A week ago fires raged through a township nearby called Masiphumelele. This catastrophe left over 5000 people displaced with little more than the clothes on their backs. The rebuilding started immediately; here the skeletons of new homes are seen being built the following day. Within 24 hours the government responded with truckload upon truckload of wood, zinc siding and tarps. Together with many of our friends, we have been sorting donations, helping to build new shacks, providing food and clothing, and painting of course – birds rising up from the ash. This structure was one of a few cinder block buildings to remain standing in the area. I asked the owner what he’d like written along with the birds and he said immediately, “uthixo luthando” which means “God is love.”
So often we go to bring hope, and instead find her smiling in welcome when we arrive.
Recent public art piece entitled, These 3 Remain. Enkanini Township, Khayamundi, Stellenbosch. Thanks to the inSite / AICS crew from Amsterdam for all of your help and to the residents of Enkanini for your limitless enthusiasm and joy.
My favourite photography museum, FOAM, has recently published their first book A Book of Beds, and they’ve included my work… I took this photograph in an abandoned USSR military barracks in Latvia while travelling up the coast of the Baltic by motorcycle. 2008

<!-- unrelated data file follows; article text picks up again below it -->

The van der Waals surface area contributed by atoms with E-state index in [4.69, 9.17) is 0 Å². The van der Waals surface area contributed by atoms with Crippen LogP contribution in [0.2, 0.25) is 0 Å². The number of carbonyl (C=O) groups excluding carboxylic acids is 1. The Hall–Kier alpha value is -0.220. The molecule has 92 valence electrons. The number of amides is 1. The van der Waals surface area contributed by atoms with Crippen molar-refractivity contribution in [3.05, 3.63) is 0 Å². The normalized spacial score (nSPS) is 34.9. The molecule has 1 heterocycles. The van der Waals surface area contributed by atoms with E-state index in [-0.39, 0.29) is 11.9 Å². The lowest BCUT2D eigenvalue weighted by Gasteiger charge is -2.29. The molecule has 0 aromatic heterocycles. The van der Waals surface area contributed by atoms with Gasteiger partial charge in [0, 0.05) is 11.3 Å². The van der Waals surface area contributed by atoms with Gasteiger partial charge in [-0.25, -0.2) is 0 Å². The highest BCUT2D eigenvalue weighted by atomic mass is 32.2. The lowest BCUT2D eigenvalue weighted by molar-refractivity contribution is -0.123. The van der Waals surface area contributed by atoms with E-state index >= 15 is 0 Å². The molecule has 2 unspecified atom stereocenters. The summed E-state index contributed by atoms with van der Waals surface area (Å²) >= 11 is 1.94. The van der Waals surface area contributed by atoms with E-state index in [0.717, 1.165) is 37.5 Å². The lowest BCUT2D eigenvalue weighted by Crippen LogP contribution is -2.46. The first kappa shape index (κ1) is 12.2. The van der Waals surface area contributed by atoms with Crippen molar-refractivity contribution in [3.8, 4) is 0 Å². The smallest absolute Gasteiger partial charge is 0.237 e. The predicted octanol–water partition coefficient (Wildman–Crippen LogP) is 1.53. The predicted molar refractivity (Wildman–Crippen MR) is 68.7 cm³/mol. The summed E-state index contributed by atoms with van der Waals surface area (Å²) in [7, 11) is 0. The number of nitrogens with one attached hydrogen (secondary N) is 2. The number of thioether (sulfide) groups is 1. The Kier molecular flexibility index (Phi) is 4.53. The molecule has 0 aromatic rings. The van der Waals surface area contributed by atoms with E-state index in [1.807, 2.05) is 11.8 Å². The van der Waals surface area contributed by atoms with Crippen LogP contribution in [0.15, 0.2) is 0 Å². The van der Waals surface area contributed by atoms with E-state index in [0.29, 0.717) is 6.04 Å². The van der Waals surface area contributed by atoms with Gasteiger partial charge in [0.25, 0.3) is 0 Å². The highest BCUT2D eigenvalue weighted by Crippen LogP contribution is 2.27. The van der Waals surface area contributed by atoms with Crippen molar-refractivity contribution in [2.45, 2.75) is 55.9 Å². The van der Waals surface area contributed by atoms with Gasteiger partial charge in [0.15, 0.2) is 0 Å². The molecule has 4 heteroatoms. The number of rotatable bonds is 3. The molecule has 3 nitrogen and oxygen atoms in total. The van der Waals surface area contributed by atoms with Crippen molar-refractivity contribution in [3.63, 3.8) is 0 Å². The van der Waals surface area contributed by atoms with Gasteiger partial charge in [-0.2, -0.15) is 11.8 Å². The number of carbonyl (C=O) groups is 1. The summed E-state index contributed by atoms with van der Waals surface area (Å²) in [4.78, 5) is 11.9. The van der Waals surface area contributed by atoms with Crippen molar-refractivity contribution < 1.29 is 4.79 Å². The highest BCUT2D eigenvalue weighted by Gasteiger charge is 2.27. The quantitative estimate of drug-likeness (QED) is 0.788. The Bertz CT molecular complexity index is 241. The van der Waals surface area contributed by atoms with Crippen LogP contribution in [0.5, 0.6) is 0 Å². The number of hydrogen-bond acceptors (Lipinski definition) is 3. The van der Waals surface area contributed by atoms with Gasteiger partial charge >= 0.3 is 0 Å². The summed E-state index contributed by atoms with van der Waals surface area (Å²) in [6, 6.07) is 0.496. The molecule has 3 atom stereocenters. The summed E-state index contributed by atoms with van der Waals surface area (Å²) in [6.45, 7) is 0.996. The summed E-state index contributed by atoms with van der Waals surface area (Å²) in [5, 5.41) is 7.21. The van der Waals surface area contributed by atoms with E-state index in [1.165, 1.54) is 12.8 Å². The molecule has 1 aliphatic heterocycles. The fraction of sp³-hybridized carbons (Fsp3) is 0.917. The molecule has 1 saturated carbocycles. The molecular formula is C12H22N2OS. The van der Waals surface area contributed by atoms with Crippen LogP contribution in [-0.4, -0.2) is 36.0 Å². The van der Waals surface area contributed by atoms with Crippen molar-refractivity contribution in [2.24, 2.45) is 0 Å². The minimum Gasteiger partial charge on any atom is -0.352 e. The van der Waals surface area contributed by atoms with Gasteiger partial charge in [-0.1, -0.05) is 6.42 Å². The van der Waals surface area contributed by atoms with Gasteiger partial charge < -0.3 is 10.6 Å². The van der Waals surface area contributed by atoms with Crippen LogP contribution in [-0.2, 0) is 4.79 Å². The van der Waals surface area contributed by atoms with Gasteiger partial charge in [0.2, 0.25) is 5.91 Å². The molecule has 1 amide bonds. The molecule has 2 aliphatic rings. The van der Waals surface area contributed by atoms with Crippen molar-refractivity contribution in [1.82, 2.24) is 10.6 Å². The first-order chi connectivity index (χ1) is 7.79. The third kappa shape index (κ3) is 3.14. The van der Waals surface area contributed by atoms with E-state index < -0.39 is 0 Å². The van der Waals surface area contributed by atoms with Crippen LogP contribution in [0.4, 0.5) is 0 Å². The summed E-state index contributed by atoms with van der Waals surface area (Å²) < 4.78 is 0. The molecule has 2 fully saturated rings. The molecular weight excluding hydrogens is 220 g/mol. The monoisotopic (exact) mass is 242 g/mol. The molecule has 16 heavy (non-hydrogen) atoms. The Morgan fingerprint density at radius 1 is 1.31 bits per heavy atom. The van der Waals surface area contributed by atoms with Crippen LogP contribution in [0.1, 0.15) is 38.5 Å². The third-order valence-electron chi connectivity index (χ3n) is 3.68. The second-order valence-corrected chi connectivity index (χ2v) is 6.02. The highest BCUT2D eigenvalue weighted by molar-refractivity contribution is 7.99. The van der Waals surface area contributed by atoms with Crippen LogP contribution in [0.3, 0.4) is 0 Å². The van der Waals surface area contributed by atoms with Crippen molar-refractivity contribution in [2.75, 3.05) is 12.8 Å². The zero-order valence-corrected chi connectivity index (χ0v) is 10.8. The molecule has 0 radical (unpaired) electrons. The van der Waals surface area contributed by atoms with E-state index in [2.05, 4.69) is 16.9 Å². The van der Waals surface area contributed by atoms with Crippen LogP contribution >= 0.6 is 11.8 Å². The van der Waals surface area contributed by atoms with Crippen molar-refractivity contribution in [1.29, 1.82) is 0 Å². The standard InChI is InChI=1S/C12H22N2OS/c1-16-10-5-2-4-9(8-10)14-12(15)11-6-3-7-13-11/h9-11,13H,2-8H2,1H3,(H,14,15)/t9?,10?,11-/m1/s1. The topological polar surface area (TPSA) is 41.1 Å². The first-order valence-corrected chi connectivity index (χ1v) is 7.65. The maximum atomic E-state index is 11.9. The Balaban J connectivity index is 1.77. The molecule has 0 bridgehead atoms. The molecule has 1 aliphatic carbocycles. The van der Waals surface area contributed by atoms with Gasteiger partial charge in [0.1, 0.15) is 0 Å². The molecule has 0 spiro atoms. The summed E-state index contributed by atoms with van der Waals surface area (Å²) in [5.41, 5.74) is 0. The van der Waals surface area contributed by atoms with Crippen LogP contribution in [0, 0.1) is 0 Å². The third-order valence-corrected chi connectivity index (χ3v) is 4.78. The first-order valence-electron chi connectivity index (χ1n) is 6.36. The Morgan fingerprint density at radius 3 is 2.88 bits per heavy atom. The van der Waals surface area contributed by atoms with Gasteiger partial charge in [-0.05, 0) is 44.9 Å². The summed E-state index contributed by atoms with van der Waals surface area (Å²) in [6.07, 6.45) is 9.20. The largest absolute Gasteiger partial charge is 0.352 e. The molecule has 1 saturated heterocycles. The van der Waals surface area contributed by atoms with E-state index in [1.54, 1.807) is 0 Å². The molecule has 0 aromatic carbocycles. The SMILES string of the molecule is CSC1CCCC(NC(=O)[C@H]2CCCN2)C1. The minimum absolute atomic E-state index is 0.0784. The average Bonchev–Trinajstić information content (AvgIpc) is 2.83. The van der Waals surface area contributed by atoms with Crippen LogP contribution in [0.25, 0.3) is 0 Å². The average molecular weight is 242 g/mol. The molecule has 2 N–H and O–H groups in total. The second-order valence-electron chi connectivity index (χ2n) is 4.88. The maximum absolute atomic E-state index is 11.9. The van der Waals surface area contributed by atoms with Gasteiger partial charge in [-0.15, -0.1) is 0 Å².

I joined a group of international street artists travelling to The Gambia to do a project called “Wide Open Walls”. It was an incredible experience full of meaningful conversations and prayers with people who exist in a radically different culture from myself. I learned so much from them – the bulk of my artwork consisted of listening, and writing from what I’d heard.
Last week we went back to Masiphumelele to paint on some of the newly built shacks. You can see that many of these new homes are made from recycled pieces of burnt zinc that barely survived the fires. My good friend Craig Johns is making a short film of the project and has taken some of these photographs above as well. As we were finishing up for the day a woman passed and said to us, “These birds I see them. These birds they will bring us peace.”
Enkanini township is struggling with the local government to get electricity out to their location. I have had long chats with the residents about this and we all hold out hope for change. Thanks heaps to my Mom and Dad for helping out – and Mariah for tackling all the kids…
First Terrence wanted R50 to let me write on his make-shift cinderblock house in Essex Street. Then R10. Then he asked me to come back when I started to walk away. By the end he was holding stencils for me and stopping everyone who passed to tell them “hey look here that joy is mine!” Lower Woodstock.
This is written on the home of Mashiah who lives in Epworth, Harare. In front of this wall she will plant her maize. Last year her crops were so bountiful that after using up all her storage room, there was enough left over to give kg bags out to the whole local community where she lives.